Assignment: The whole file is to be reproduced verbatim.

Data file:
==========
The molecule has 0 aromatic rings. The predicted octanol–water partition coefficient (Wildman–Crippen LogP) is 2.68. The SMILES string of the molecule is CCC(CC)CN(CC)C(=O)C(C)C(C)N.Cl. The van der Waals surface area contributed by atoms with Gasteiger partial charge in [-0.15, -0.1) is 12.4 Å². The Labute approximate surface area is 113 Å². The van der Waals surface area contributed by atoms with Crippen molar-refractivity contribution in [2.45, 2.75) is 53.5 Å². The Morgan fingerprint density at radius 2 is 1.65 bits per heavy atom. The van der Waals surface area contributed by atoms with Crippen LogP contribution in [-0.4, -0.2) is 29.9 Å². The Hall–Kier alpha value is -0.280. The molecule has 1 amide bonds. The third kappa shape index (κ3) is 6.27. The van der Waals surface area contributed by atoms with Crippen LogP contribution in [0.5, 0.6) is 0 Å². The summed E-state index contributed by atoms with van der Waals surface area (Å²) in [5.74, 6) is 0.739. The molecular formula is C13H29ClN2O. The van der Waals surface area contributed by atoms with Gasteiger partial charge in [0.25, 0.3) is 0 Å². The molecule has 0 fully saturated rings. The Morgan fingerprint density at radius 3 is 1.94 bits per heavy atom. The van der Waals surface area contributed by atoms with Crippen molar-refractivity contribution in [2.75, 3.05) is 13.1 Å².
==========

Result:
The molecule has 0 aromatic rings. The predicted octanol–water partition coefficient (Wildman–Crippen LogP) is 2.68. The SMILES string of the molecule is CCC(CC)CN(CC)C(=O)C(C)C(C)N.Cl. The van der Waals surface area contributed by atoms with Gasteiger partial charge in [-0.15, -0.1) is 12.4 Å². The Labute approximate surface area is 113 Å². The van der Waals surface area contributed by atoms with Crippen molar-refractivity contribution in [2.45, 2.75) is 53.5 Å². The Morgan fingerprint density at radius 2 is 1.65 bits per heavy atom. The van der Waals surface area contributed by atoms with Crippen LogP contribution in [-0.4, -0.2) is 29.9 Å². The Hall–Kier alpha value is -0.280. The molecule has 1 amide bonds. The third kappa shape index (κ3) is 6.27. The van der Waals surface area contributed by atoms with Crippen LogP contribution in [0.5, 0.6) is 0 Å². The summed E-state index contributed by atoms with van der Waals surface area (Å²) in [5.74, 6) is 0.739. The molecular formula is C13H29ClN2O. The van der Waals surface area contributed by atoms with Gasteiger partial charge in [0.25, 0.3) is 0 Å². The molecule has 0 fully saturated rings. The Morgan fingerprint density at radius 3 is 1.94 bits per heavy atom. The van der Waals surface area contributed by atoms with Crippen molar-refractivity contribution in [2.75, 3.05) is 13.1 Å².